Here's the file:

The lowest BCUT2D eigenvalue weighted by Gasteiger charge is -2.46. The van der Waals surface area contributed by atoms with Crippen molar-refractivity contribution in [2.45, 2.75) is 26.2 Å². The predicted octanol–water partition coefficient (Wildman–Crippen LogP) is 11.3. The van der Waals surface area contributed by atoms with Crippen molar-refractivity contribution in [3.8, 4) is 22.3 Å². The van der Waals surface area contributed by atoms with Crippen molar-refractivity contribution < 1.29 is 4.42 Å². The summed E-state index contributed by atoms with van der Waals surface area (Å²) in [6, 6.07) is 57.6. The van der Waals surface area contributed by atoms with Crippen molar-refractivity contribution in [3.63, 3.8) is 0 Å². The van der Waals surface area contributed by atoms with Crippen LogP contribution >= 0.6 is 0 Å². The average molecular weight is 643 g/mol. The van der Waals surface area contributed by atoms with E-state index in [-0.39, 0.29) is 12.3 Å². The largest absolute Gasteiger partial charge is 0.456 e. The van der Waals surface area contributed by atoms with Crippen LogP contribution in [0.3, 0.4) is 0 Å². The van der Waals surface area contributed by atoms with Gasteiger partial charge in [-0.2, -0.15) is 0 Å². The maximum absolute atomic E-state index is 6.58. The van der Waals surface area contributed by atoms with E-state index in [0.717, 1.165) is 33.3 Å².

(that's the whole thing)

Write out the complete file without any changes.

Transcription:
The lowest BCUT2D eigenvalue weighted by Gasteiger charge is -2.46. The van der Waals surface area contributed by atoms with Crippen molar-refractivity contribution in [2.45, 2.75) is 26.2 Å². The predicted octanol–water partition coefficient (Wildman–Crippen LogP) is 11.3. The van der Waals surface area contributed by atoms with Crippen molar-refractivity contribution in [3.8, 4) is 22.3 Å². The van der Waals surface area contributed by atoms with Crippen molar-refractivity contribution < 1.29 is 4.42 Å². The summed E-state index contributed by atoms with van der Waals surface area (Å²) in [6, 6.07) is 57.6. The van der Waals surface area contributed by atoms with Crippen molar-refractivity contribution in [3.63, 3.8) is 0 Å². The van der Waals surface area contributed by atoms with Crippen LogP contribution >= 0.6 is 0 Å². The average molecular weight is 643 g/mol. The van der Waals surface area contributed by atoms with E-state index in [-0.39, 0.29) is 12.3 Å². The largest absolute Gasteiger partial charge is 0.456 e. The van der Waals surface area contributed by atoms with Crippen LogP contribution in [0.3, 0.4) is 0 Å². The van der Waals surface area contributed by atoms with Gasteiger partial charge in [-0.2, -0.15) is 0 Å². The maximum absolute atomic E-state index is 6.58. The van der Waals surface area contributed by atoms with E-state index in [0.717, 1.165) is 33.3 Å².